SAN FRANCISCO— As the online segment continues to grow, brick-and-mortar stores who are succeeding today are shifting their focus to make the transition between online and offline shopping convenient, Colliers International national director of retail services Anjee Solanki tells GlobeSt.com. The commercial real estate services firm recently released its latest retail spotlight report, which examines a landscape that includes both channels. We spoke with Solanki and chief economist Andrew Nelson to get their takeaways from the report and their predictions for the future of the retail sector.
“We’re hearing from retailers that instead of a set square footage, they will offer more flexibility with a square-footage range,” says Solanki. “Retailers want to be nimble because they don’t know which factors could change their cost of doing business in each market.”
Still, Solanki says some of the talk around the water cooler is overblown. There’s a significant gap between the percentage of retail sales that take place in physical stores versus online; physical stores are way ahead, and online will not catch up, says Solanki. “That means the retailer has a chance to think about what they’re doing. And more importantly, to drive business back to the physical store, these retailers need to know that the brand is still very important to customers.”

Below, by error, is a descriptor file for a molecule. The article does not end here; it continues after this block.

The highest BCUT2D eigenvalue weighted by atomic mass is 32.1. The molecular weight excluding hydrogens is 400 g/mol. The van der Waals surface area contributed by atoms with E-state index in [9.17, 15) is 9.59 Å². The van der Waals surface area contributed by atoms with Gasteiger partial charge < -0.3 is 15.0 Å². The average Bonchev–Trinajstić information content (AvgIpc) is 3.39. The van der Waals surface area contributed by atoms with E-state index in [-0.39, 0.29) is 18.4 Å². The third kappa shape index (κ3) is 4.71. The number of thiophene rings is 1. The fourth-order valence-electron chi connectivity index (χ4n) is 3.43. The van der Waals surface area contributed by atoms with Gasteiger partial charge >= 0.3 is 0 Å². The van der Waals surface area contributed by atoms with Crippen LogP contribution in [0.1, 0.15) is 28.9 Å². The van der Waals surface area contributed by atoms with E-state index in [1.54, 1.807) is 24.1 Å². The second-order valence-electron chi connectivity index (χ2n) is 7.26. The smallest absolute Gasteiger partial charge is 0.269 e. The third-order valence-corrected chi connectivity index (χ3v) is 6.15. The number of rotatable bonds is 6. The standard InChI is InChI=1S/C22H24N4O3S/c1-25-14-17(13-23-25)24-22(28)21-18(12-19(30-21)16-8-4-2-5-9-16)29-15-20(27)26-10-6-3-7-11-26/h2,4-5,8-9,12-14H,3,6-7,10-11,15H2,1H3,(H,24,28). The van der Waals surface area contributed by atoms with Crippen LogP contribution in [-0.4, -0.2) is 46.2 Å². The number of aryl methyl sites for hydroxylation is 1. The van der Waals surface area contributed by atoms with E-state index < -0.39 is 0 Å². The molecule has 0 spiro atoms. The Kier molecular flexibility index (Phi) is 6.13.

One of the themes of the report is that brick-and-mortar stores and online channels can exist concurrently, but the retail sector as a whole is dynamic and ever-changing, so both sides must remain in motion. “Each side needs to play to its own strengths, but some of the inevitable consequences for brick-and-mortar is that stores need to become more specialized, having a real purpose that brings people in,” says Nelson. “Department stores are being hit harder than other types of stores. Whatever department stores offered in the past, the internet can do better — offering more convenience, better selection and quick delivery. The most focused, ‘nichey’ retailers that have a compelling vision are surviving. In terms of geography, generally, the retailers that are surviving are also located in more dynamic shopping centers in districts with food uses that bring people in and give them multiple reasons to shop.”
Nelson says rents remain at sky-high record levels in the premium centers, but you almost can’t go low enough in the more marginal locations to attract those kinds of retailers, so that gives landlords of the best places some leverage.
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As such, Nelson says retailers are opening fewer but better stores. “They are much more focused on where they can get the best performance. We’re seeing secondary and tertiary markets get hit the hardest, with major chains like the Gap realizing they don’t need to be in as many markets and they’re not as profitable in newer markets. They’re focusing on the best markets with the best visibility. The only exceptions are the dollar stores that keep expanding and some of the discount retailers like TJ Maxx.”